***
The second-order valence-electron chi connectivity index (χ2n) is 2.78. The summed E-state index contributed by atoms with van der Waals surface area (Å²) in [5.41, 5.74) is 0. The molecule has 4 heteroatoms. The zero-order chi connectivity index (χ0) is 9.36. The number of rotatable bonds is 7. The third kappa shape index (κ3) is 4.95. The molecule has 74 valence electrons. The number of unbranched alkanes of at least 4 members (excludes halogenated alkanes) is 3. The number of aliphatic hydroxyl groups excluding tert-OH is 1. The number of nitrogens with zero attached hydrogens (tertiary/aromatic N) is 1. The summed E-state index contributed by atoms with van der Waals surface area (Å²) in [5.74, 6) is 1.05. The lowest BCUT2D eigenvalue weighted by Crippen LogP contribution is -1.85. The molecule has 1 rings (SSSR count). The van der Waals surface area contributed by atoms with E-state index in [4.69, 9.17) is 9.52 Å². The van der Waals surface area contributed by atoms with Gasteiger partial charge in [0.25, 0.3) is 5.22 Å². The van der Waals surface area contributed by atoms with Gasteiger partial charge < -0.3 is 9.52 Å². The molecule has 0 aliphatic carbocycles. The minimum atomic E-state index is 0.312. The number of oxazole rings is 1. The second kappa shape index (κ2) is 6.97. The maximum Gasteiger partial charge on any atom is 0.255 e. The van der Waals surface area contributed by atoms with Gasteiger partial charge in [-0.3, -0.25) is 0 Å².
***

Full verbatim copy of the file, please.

The second-order valence-electron chi connectivity index (χ2n) is 2.78. The summed E-state index contributed by atoms with van der Waals surface area (Å²) in [5.41, 5.74) is 0. The molecule has 4 heteroatoms. The zero-order chi connectivity index (χ0) is 9.36. The number of rotatable bonds is 7. The third kappa shape index (κ3) is 4.95. The molecule has 74 valence electrons. The number of unbranched alkanes of at least 4 members (excludes halogenated alkanes) is 3. The number of aliphatic hydroxyl groups excluding tert-OH is 1. The number of nitrogens with zero attached hydrogens (tertiary/aromatic N) is 1. The summed E-state index contributed by atoms with van der Waals surface area (Å²) in [5.74, 6) is 1.05. The lowest BCUT2D eigenvalue weighted by Crippen LogP contribution is -1.85. The molecule has 1 rings (SSSR count). The van der Waals surface area contributed by atoms with E-state index in [4.69, 9.17) is 9.52 Å². The van der Waals surface area contributed by atoms with Gasteiger partial charge in [0.25, 0.3) is 5.22 Å². The van der Waals surface area contributed by atoms with Gasteiger partial charge < -0.3 is 9.52 Å². The molecule has 0 aliphatic carbocycles. The minimum atomic E-state index is 0.312. The number of oxazole rings is 1. The second kappa shape index (κ2) is 6.97. The maximum Gasteiger partial charge on any atom is 0.255 e. The van der Waals surface area contributed by atoms with Gasteiger partial charge in [-0.3, -0.25) is 0 Å².